This popular smart bulb could reveal your Wi-Fi password

By Microsoft 3 Min Read
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We’ve heard stories of hackers hacking their way into smart bulb vulnerabilities in the past, and now we have another one, this time involving one of the most popular smart bulbs on Amazon.

Researchers from the University of Catania and the University of London have published an article naming the TP Link Tapo L530E like a smart light bulb currently open to attack, and indeed, under the right circumstances, a hacker could even use the light bulb to get hold of your Wi-Fi password.

The document describes how an attacker in the vicinity of the Tapo L530E could “impersonate” the light bulb and trick the Tapo app into revealing not only the user’s Tapo credentials, but also the Wi-Fi router password, Sleepless computer reports.

The same exploit would allow a hacker to obtain a session key from the bulb that could be returned to the user, thereby setting the stage for man-in-the-middle attacks, the researchers say.

The Tapo L530E needs to be in setup mode for the attack to work, but a “simple” Wi-Fi deauthentication attack could trick the user into putting the bulb back into pairing mode, according to the researchers.

A combination of other vulnerabilities would allow hackers to “reuse” encrypted messages between the Tapo app and the bulb to launch denial-of-service attacks, the document continues.

Overall, the document accuses the bulb of a number of security flaws, including that the bulb doesn’t need to prove its identity to the app and a “short” and “exposed” shared secret code between the app and the light bulb. .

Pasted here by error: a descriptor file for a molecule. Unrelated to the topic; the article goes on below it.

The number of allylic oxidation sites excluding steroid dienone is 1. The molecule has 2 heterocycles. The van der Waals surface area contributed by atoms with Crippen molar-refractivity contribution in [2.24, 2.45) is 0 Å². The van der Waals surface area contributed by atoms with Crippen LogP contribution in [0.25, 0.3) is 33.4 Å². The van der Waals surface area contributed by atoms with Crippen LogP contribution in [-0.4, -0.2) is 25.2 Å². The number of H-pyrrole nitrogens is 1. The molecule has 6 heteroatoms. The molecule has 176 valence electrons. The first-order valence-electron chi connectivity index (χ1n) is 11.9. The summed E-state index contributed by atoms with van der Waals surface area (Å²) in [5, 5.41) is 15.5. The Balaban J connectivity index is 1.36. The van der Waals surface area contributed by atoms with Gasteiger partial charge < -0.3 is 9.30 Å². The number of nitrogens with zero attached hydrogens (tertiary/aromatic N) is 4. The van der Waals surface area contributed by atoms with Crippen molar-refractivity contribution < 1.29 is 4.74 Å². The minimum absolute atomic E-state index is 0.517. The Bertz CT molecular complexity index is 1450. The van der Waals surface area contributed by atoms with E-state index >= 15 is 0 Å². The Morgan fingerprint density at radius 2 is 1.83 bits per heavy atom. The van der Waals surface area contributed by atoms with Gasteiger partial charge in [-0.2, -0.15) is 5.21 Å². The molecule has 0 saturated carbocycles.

The researchers say TP-Link has “acknowledged” all the vulnerabilities and promised to have “started working” on fixes for both the light bulb and the Tapo app.

We’ve reached out to TP-Link for comment.

It goes without saying that if you have Tapo L530E bulbs installed in your home, you should immediately take them offline until TP-Link rolls out security patches.

Smart home devices have long been criticized for their security vulnerabilities, including devices from the biggest smart home brands.

In 2020, we learned that a The rogue smart bulb could be used to hijack a Philips Hue Bridge via a weakness in the Zigbee wireless protocol. Hue had already patched the security hole before the report came to light.

More recently, Anker-owned Eufy has come under fire following reports that reported it unencrypted video streams from Eufy security cameras could easily be intercepted.

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